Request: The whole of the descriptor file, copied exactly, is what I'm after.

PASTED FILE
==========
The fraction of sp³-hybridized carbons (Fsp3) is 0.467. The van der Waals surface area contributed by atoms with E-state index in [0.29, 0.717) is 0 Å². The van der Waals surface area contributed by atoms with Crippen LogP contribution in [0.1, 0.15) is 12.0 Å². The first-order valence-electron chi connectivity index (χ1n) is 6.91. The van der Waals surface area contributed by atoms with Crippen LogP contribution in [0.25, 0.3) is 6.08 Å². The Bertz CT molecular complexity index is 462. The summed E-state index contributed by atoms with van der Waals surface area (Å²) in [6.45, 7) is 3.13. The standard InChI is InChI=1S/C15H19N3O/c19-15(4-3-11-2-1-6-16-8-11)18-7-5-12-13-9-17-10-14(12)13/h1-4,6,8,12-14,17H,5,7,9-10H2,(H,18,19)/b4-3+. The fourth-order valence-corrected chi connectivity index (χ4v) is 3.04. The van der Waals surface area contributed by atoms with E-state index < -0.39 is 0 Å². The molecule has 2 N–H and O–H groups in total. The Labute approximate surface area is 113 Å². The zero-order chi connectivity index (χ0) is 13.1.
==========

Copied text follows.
The fraction of sp³-hybridized carbons (Fsp3) is 0.467. The van der Waals surface area contributed by atoms with E-state index in [0.29, 0.717) is 0 Å². The van der Waals surface area contributed by atoms with Crippen LogP contribution in [0.1, 0.15) is 12.0 Å². The first-order valence-electron chi connectivity index (χ1n) is 6.91. The van der Waals surface area contributed by atoms with Crippen LogP contribution in [0.25, 0.3) is 6.08 Å². The Bertz CT molecular complexity index is 462. The summed E-state index contributed by atoms with van der Waals surface area (Å²) in [6.45, 7) is 3.13. The standard InChI is InChI=1S/C15H19N3O/c19-15(4-3-11-2-1-6-16-8-11)18-7-5-12-13-9-17-10-14(12)13/h1-4,6,8,12-14,17H,5,7,9-10H2,(H,18,19)/b4-3+. The fourth-order valence-corrected chi connectivity index (χ4v) is 3.04. The van der Waals surface area contributed by atoms with E-state index < -0.39 is 0 Å². The molecule has 2 N–H and O–H groups in total. The Labute approximate surface area is 113 Å². The zero-order chi connectivity index (χ0) is 13.1.